Fonterra is aiming for a 30% reduction in its on-farm emissions intensity by 2030. It revealed the long-awaited target at its annual meeting in Methven on Thursday.
Eighty-six percent of Fonterra’s emissions come from on farm.
By focusing on emissions intensity, the co-op hopes to reduce the emissions produced from each tonne of FPCM (fat and protein corrected milk) collected by Fonterra by 30% compared with its 2018 baseline. The target comes after 10 months of consultation with the co-op’s 9000 farmer shareholders.
Fonterra chair Peter McBride said that the co-op’s overall on-farm emissions target will affect each farm differently.
“There is significant variation within and across farming systems when it comes to emissions intensity. We are confident that we can make solid progress towards our target by working together and sharing information, farmer to farmer.
“There’s no one solution to reducing on-farm emissions. It will require a combination of sharing best farming practices and technology to reduce emissions – it’s both our biggest opportunity and our biggest challenge.
“We have deep empathy for the challenges our farmers are already dealing with. The co-op’s approach will be to work alongside farmers, not against them, as we collectively make progress towards our target, including investing in methane-reduction technologies.”
In an online media briefing before the co-op’s annual meeting, Fonterra director of sustainability Charlotte Rutherford said the 30% target is a collective target over the whole co-operative.
“This is not a 30% intensity reduction for individual farmers but rather the cumulative result of progress in different areas for the co-op overall.”
The actions of individual farmers across the co-op will scale up to achieve that target, she said.
The co-operative has broken down the target, saying it will be achieved through a 7% reduction through farming best practice such as feed quality and improving herd performance.
A further 7% will be reduced via new technologies. Eight percent is to be reduced through carbon removals from existing and new vegetation and 8% will be reduced from historical land-use change conversions to dairy.
Rather than caps or limits on feed or cow numbers, in the short-term Fonterra will support farmers in the shift to more sustainable practices and work with industry partners as they develop tools farmers can use.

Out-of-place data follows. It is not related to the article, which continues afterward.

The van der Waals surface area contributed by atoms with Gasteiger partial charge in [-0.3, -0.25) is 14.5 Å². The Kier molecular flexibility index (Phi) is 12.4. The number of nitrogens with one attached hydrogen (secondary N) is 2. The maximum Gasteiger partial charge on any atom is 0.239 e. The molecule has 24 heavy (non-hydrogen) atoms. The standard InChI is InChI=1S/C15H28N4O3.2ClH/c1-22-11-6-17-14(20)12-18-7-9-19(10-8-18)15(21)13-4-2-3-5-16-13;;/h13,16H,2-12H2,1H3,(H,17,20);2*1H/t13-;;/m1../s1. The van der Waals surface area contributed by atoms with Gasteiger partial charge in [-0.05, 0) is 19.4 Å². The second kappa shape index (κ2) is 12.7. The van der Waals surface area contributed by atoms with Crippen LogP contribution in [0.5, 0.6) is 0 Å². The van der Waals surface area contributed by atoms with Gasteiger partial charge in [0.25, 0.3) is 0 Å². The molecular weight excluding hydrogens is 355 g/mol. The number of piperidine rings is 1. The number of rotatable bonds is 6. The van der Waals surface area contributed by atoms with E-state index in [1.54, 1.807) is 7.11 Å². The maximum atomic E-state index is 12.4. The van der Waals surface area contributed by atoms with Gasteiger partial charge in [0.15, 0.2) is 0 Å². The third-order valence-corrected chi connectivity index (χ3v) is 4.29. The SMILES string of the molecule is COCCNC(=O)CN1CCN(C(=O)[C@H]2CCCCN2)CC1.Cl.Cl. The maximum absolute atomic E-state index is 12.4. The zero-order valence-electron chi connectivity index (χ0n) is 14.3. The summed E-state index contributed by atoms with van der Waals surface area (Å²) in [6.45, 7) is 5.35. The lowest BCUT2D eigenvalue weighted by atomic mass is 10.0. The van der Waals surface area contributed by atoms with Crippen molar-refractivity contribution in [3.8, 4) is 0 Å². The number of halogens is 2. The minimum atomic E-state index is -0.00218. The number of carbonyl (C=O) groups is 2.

Financial incentives for paying farmers more for low-carbon milk such as through a premium or through its co-operative difference programme are not totally off the table and if they do occur, will start at a governance level, Rutherford said.
Some of the 7% reduction has already been achieved by farmers since 2018 through productivity gains and there have been no discussions of penalising farmers who are not reducing their emissions.
“This is very much about support and over time – if and when the time is right – and involving our directors and governance, we will start thinking where and when we could incentivise farmers if we feel we need to accelerate or help them more.”
Rutherford said farmers’ response so far was “eagerness to hear the ‘what’ and the ‘how’. What does it mean and how will I implement it – what does it mean for me and my farm.”
When questioned about the potential for criticism for choosing an intensity target rather than an absolute emissions target, Fonterra co-operative’s general manager of global climate policy Andrew Kempson said the co-operative is already reporting on its absolute emissions in its annual suite of sustainability reporting and will continue to do so.
“That already shows that we have reduced our absolute emissions across all gases across all scopes by 1.85 million tonnes of CO2 annually since the 2018 baseline.”
Fonterra also launched its Climate Roadmap. The roadmap is a plan that outlines the actions the co-op will take towards its 2030 targets and ambition to be net zero by 2050.
Earlier this year Fonterra lifted its emissions targets for its manufacturing and operations, this new target completes the package.
Fonterra CEO Miles Hurrell said having a full suite of targets and a plan to achieve them will provide high-value customers with the confidence to continue buying dairy from Fonterra, as well as protect its reputation as one of the most emissions efficient suppliers of dairy at scale.
In addition to this the co-op has voluntarily released its first Climate-Related Disclosure report. This report identifies risks and opportunities related to climate and helps the co-op plan for the future.
Hurrell said the announcement is important to more than just Fonterra.
The targets “will also help the country achieve its 2030 targets set under the Zero Carbon Act. We know we play a significant part in New Zealand’s emissions profile, and it’s up to all of us to work towards helping New Zealand achieve its climate targets.”
In Focus: Fonterra farmers the focus of emissions plan
Fonterra has revealed its plan to reduce on-farm emissions by 30% by 2030. Bryan unpacks the plan with Federated Farmers dairy chair Richard McIntyre (skip to the 20:10 minute mark).
In this week’s feature interview, MyFarm boss Andrew Watters talks about what he calls the third wave of land-use change and the options available to farmers looking to diversify their income (skip to the 8:50 minute mark).
And Richard Rennie reflects on his day on farm with a Bay of Plenty catchment group and talks about how Sir John might be the key Zespri is looking for as it deals with unlicensed SunGold fruit being grown in China (skip to the 1:20 minute mark).